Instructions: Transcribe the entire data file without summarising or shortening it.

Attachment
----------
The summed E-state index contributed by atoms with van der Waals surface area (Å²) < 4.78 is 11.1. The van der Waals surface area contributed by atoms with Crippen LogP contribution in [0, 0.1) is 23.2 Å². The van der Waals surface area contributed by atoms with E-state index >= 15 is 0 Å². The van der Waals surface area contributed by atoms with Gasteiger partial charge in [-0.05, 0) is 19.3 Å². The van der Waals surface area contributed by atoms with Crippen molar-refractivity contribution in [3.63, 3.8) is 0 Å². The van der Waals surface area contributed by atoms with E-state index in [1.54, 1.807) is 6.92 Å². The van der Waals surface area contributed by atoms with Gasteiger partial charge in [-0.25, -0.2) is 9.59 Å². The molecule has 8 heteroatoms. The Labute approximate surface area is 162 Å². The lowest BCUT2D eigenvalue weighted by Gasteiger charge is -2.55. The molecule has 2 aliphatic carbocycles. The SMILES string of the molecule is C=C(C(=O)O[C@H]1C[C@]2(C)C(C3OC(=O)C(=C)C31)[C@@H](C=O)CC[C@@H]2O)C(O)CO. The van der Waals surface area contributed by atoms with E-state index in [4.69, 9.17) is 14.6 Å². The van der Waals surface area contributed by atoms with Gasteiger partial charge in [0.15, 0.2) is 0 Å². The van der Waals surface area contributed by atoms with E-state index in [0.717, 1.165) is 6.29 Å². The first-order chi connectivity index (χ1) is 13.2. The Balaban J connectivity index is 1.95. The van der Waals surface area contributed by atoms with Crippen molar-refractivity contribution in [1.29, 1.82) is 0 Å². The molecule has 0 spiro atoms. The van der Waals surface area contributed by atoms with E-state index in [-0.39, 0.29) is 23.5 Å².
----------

The summed E-state index contributed by atoms with van der Waals surface area (Å²) < 4.78 is 11.1. The van der Waals surface area contributed by atoms with Crippen LogP contribution in [0, 0.1) is 23.2 Å². The van der Waals surface area contributed by atoms with E-state index >= 15 is 0 Å². The van der Waals surface area contributed by atoms with Gasteiger partial charge in [-0.05, 0) is 19.3 Å². The van der Waals surface area contributed by atoms with Crippen molar-refractivity contribution in [3.63, 3.8) is 0 Å². The van der Waals surface area contributed by atoms with E-state index in [1.54, 1.807) is 6.92 Å². The van der Waals surface area contributed by atoms with Gasteiger partial charge in [-0.25, -0.2) is 9.59 Å². The molecule has 8 heteroatoms. The Labute approximate surface area is 162 Å². The lowest BCUT2D eigenvalue weighted by Gasteiger charge is -2.55. The molecule has 2 aliphatic carbocycles. The SMILES string of the molecule is C=C(C(=O)O[C@H]1C[C@]2(C)C(C3OC(=O)C(=C)C31)[C@@H](C=O)CC[C@@H]2O)C(O)CO. The van der Waals surface area contributed by atoms with E-state index in [4.69, 9.17) is 14.6 Å². The van der Waals surface area contributed by atoms with Gasteiger partial charge in [0.15, 0.2) is 0 Å². The van der Waals surface area contributed by atoms with E-state index in [0.717, 1.165) is 6.29 Å². The first-order chi connectivity index (χ1) is 13.2. The Balaban J connectivity index is 1.95. The van der Waals surface area contributed by atoms with Crippen molar-refractivity contribution in [1.29, 1.82) is 0 Å². The molecule has 0 spiro atoms. The van der Waals surface area contributed by atoms with E-state index in [-0.39, 0.29) is 23.5 Å².